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Teaching money on ice

March 29, 2011 - John D'Agostino
It is no secret that Canada loves its hockey. It's also no secret that when it comes to playoff appearances in the last eight years, the Toronto Maple Leafs have been dreadful.

On March 29, the Buffalo Sabres and Leafs played the last of their six-game annual series. Teachers across Canada — current and retired — have a large stake in the Leafs’ performance. And it is not all emotional.

Maple Leafs Sports and Entertainment Ltd., owner of the Leafs, gets a huge investment from the Ontario Teachers’ Pension Plan. In 1994, the teachers bought 49 percent of the group and in 2009, it increased its stake to 66 percent. Speculation earlier this month was the Teachers were shopping its stake in the team to Canada cable giant Rogers.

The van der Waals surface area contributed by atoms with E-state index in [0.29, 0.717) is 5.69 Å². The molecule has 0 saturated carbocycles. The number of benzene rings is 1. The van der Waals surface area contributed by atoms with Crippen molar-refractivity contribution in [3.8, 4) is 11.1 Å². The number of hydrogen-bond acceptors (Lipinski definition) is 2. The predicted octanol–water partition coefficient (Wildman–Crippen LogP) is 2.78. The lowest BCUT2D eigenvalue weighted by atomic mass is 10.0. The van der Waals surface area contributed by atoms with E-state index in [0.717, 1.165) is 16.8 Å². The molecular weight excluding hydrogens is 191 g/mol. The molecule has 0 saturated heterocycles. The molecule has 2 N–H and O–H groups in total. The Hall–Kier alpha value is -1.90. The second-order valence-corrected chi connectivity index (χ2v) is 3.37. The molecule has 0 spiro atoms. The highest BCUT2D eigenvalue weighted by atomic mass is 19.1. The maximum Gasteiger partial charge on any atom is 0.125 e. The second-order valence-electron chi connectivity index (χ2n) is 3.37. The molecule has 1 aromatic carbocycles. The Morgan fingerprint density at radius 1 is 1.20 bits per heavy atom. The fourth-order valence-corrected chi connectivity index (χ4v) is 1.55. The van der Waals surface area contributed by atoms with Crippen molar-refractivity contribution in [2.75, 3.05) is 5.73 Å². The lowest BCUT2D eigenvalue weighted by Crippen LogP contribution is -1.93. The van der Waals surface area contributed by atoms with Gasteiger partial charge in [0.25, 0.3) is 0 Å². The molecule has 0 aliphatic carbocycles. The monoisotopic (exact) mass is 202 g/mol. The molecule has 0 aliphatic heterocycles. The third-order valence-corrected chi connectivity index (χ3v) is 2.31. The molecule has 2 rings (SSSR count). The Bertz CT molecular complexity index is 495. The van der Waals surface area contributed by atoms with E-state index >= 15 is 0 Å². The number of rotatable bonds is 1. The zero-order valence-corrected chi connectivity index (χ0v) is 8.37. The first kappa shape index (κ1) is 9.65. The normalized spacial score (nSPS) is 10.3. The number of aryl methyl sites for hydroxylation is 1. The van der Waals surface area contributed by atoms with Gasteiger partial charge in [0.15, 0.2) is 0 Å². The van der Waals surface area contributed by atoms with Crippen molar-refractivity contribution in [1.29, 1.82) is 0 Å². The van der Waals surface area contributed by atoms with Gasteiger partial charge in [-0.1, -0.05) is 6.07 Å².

Even with the dismal eight years of hockey, the Maple Leafs are still one of the NHL’s most profitable teams — but nowhere near as profitable as the Pension Plan, which has more than $100 billion in assets.

So, it appears, even when the Maple Leafs lose, Canada’s teaching contingent wins.


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Even if Dion Phaneuf (3) does not score, Canada’s teachers win.